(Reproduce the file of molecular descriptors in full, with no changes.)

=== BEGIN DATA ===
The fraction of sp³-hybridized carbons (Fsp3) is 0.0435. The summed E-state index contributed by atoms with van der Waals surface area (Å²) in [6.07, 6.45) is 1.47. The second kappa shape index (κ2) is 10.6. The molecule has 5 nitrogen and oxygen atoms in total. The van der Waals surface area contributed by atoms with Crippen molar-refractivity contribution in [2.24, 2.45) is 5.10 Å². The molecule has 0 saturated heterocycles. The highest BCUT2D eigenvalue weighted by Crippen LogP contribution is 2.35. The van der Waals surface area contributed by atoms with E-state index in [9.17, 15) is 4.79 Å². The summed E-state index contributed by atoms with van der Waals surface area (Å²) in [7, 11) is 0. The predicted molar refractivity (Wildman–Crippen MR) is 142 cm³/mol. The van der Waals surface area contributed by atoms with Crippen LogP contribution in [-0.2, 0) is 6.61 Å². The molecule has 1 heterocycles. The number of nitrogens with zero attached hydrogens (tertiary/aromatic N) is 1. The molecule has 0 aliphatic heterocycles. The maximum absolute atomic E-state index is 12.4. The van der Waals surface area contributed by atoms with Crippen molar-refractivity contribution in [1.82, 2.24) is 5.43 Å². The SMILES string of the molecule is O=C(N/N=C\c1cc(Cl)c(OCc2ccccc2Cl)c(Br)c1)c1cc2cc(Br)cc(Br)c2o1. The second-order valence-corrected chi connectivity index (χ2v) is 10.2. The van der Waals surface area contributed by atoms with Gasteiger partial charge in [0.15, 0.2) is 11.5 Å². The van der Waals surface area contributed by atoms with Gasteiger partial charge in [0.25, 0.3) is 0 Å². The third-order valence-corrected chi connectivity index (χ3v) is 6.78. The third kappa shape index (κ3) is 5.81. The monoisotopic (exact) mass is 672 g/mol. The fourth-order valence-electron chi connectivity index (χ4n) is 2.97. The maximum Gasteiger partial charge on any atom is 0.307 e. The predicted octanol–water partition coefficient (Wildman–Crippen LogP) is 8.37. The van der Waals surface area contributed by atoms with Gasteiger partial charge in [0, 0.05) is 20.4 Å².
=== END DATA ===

The fraction of sp³-hybridized carbons (Fsp3) is 0.0435. The summed E-state index contributed by atoms with van der Waals surface area (Å²) in [6.07, 6.45) is 1.47. The second kappa shape index (κ2) is 10.6. The molecule has 5 nitrogen and oxygen atoms in total. The van der Waals surface area contributed by atoms with Crippen molar-refractivity contribution in [2.24, 2.45) is 5.10 Å². The molecule has 0 saturated heterocycles. The highest BCUT2D eigenvalue weighted by Crippen LogP contribution is 2.35. The van der Waals surface area contributed by atoms with E-state index in [9.17, 15) is 4.79 Å². The summed E-state index contributed by atoms with van der Waals surface area (Å²) in [7, 11) is 0. The predicted molar refractivity (Wildman–Crippen MR) is 142 cm³/mol. The van der Waals surface area contributed by atoms with Crippen LogP contribution in [-0.2, 0) is 6.61 Å². The molecule has 1 heterocycles. The number of nitrogens with zero attached hydrogens (tertiary/aromatic N) is 1. The molecule has 0 aliphatic heterocycles. The maximum absolute atomic E-state index is 12.4. The van der Waals surface area contributed by atoms with Crippen molar-refractivity contribution in [1.82, 2.24) is 5.43 Å². The SMILES string of the molecule is O=C(N/N=C\c1cc(Cl)c(OCc2ccccc2Cl)c(Br)c1)c1cc2cc(Br)cc(Br)c2o1. The second-order valence-corrected chi connectivity index (χ2v) is 10.2. The van der Waals surface area contributed by atoms with Gasteiger partial charge in [0.15, 0.2) is 11.5 Å². The van der Waals surface area contributed by atoms with Gasteiger partial charge in [0.25, 0.3) is 0 Å². The third-order valence-corrected chi connectivity index (χ3v) is 6.78. The third kappa shape index (κ3) is 5.81. The monoisotopic (exact) mass is 672 g/mol. The fourth-order valence-electron chi connectivity index (χ4n) is 2.97. The maximum Gasteiger partial charge on any atom is 0.307 e. The predicted octanol–water partition coefficient (Wildman–Crippen LogP) is 8.37. The van der Waals surface area contributed by atoms with Gasteiger partial charge in [0, 0.05) is 20.4 Å².